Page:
Tuesday, July 25, 2006

Let's Clean Up Together

I am proud to report that the Chinese herbal tea yesterday was a complete success all round. Zoe brought along her mad English boyfriend, Mr.T. He has become the latest disciple of Diana, our masseuse who is fast assuming goddess status.

We all drank a couple of glasses of this dark brown tea without much fuss. The two non-Asians didn't protest at all; my husband mused over his drink and said with some sugar and ice it would be quite similar to a flat coca-cola.

Of course, we spent much of the afternoon understanding the latest on Zoe's DNI saga. The talk of bureaucracy soon got us onto a general discussion of life in BA. Zoe and her adorably mad Englishman have been living here a year longer than us; they are in the right frame of mind to hold a level headed discussion on BA– neither blasé nor are they wearing rose-tinted glasses.

One would have to be blind not to notice the litters wherever one goes in this city. I once saw a mother with her young daughter who had just finished a family sized bag of potato crisps while walking on the street. The daughter turned to the mother with her big empty bag and an inquisitive look. She was too young to know what to do with it. The mother took the bag from her little hand and just casually dropped it on the ground without even a glance around her. Education completed; this little girl now knows what to do whenever she has rubbish in her hands.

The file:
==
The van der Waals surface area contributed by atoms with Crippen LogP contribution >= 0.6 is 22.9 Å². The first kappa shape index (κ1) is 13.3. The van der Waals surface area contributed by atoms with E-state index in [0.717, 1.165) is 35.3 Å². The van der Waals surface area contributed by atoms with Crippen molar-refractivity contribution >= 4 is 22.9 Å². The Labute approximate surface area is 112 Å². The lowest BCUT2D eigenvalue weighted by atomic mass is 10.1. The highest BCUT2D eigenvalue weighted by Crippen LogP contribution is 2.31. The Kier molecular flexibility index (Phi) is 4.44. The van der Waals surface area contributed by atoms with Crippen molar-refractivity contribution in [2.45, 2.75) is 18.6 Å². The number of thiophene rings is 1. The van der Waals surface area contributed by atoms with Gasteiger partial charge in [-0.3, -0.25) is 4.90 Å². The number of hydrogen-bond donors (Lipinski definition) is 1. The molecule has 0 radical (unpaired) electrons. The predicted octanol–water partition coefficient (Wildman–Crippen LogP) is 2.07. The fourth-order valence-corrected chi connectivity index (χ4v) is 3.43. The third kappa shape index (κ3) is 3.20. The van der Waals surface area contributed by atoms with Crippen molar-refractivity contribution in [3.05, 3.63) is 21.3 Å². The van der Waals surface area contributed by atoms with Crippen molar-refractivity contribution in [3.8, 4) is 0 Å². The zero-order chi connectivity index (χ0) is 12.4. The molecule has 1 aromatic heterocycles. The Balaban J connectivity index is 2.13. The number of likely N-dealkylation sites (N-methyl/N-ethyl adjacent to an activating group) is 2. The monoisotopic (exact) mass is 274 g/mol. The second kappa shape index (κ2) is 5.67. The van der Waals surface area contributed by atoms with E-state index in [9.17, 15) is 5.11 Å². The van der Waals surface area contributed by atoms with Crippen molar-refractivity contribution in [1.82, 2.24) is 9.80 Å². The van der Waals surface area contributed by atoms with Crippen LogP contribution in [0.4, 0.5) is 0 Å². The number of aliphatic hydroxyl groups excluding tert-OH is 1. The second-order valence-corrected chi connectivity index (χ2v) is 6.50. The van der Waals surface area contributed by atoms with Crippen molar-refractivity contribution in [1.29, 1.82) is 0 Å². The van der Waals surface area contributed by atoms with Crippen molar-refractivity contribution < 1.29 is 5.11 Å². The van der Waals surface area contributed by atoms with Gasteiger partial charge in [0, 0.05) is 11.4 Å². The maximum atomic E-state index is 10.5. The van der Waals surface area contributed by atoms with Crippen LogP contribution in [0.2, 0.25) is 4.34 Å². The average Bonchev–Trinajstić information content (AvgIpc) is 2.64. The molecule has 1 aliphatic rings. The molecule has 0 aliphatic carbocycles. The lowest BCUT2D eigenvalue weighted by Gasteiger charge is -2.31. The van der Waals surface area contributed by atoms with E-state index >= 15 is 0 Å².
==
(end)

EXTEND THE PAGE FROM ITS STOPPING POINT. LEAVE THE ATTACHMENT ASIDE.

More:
I have always wondered if the dog owners who let their dogs do their dirty business anywhere in public get upset if they themselves step on dog poo, particularly on a wet day. If they do, why do they think it is ok to continue this selfish and unhygienic practice? Do we really need an epidemic across the city for people to wake up to the fact that we are letting ourselves live in a dog pan – people with any common sense would never want to live like this.

When the city is a rubbish tip and one big public toilet for pets, graffitists would not hesitate to add grunge to the already grungy. Is that how we want to live, in a smelly dirty city with walls filled with obscenity? If the answer is no and we all can make decisions within our control to help a little, why do so many still do nothing?

So Mr.T tells us his three preoccupations in life here are: litters, dog shit, and graffiti. He admitted that the list could have been longer but he thought best not to lose focus and three are already plenty because he is not a whinging foreigner but an action hero around where he lives in Palermo Hollywood...

He and his girlfriend not only clean the part of the street outside of their own home few times a day but make a ceremony of cleaning their neighbours'; their behaviour seemed odd to the neighbouring porteños in the beginning but their persistence has finally rubbed off on these neighbours and this particular corner of Fitzroy is probably the cleanest part of Buenos Aires.

To deal with dog shit in his area, he used to come out on the pavement with a shuffle and dramatically hurled the offending objects into the air so they land on the road. His neighbours began to take notice; one of them was brazen enough to tell Mr.T that he always cleaned up after his own pet to which Mr.T responded with a smile "No, you don't because I have been watching you through my window." This neighbour turned the colour of beetroot and never had his dog poo in front of Mr.T's house again. In fact, the word soon spread among the neighbours and Mr.T has now retired his shuffle.